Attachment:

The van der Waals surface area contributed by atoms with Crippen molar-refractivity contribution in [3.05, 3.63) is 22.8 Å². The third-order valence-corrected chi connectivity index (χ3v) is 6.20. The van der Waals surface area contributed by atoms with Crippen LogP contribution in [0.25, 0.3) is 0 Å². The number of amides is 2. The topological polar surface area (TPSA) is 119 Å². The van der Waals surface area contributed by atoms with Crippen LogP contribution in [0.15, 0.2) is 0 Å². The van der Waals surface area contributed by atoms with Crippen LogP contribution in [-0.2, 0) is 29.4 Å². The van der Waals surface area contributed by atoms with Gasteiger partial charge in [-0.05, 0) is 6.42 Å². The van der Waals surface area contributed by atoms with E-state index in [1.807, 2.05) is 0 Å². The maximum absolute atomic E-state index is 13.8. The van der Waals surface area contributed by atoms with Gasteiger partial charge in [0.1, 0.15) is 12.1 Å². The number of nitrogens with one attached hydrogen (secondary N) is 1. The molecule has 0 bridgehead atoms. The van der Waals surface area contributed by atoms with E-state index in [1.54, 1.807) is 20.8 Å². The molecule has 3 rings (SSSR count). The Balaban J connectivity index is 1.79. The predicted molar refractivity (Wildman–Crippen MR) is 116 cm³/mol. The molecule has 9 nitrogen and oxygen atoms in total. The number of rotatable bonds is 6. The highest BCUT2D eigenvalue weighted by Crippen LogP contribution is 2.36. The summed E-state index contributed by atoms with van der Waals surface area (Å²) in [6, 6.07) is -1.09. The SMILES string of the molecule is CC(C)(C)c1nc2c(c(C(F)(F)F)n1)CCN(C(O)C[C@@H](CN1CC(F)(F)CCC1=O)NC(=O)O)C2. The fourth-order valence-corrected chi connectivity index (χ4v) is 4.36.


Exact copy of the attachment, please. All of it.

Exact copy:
The van der Waals surface area contributed by atoms with Crippen molar-refractivity contribution in [3.05, 3.63) is 22.8 Å². The third-order valence-corrected chi connectivity index (χ3v) is 6.20. The van der Waals surface area contributed by atoms with Crippen LogP contribution in [0.25, 0.3) is 0 Å². The number of amides is 2. The topological polar surface area (TPSA) is 119 Å². The van der Waals surface area contributed by atoms with Crippen LogP contribution in [0.15, 0.2) is 0 Å². The van der Waals surface area contributed by atoms with Crippen LogP contribution in [-0.2, 0) is 29.4 Å². The van der Waals surface area contributed by atoms with Gasteiger partial charge in [-0.05, 0) is 6.42 Å². The van der Waals surface area contributed by atoms with E-state index in [1.807, 2.05) is 0 Å². The maximum absolute atomic E-state index is 13.8. The van der Waals surface area contributed by atoms with Gasteiger partial charge in [0.1, 0.15) is 12.1 Å². The number of nitrogens with one attached hydrogen (secondary N) is 1. The molecule has 0 bridgehead atoms. The van der Waals surface area contributed by atoms with E-state index in [1.54, 1.807) is 20.8 Å². The molecule has 3 rings (SSSR count). The Balaban J connectivity index is 1.79. The predicted molar refractivity (Wildman–Crippen MR) is 116 cm³/mol. The molecule has 9 nitrogen and oxygen atoms in total. The number of rotatable bonds is 6. The highest BCUT2D eigenvalue weighted by Crippen LogP contribution is 2.36. The summed E-state index contributed by atoms with van der Waals surface area (Å²) in [6, 6.07) is -1.09. The SMILES string of the molecule is CC(C)(C)c1nc2c(c(C(F)(F)F)n1)CCN(C(O)C[C@@H](CN1CC(F)(F)CCC1=O)NC(=O)O)C2. The fourth-order valence-corrected chi connectivity index (χ4v) is 4.36.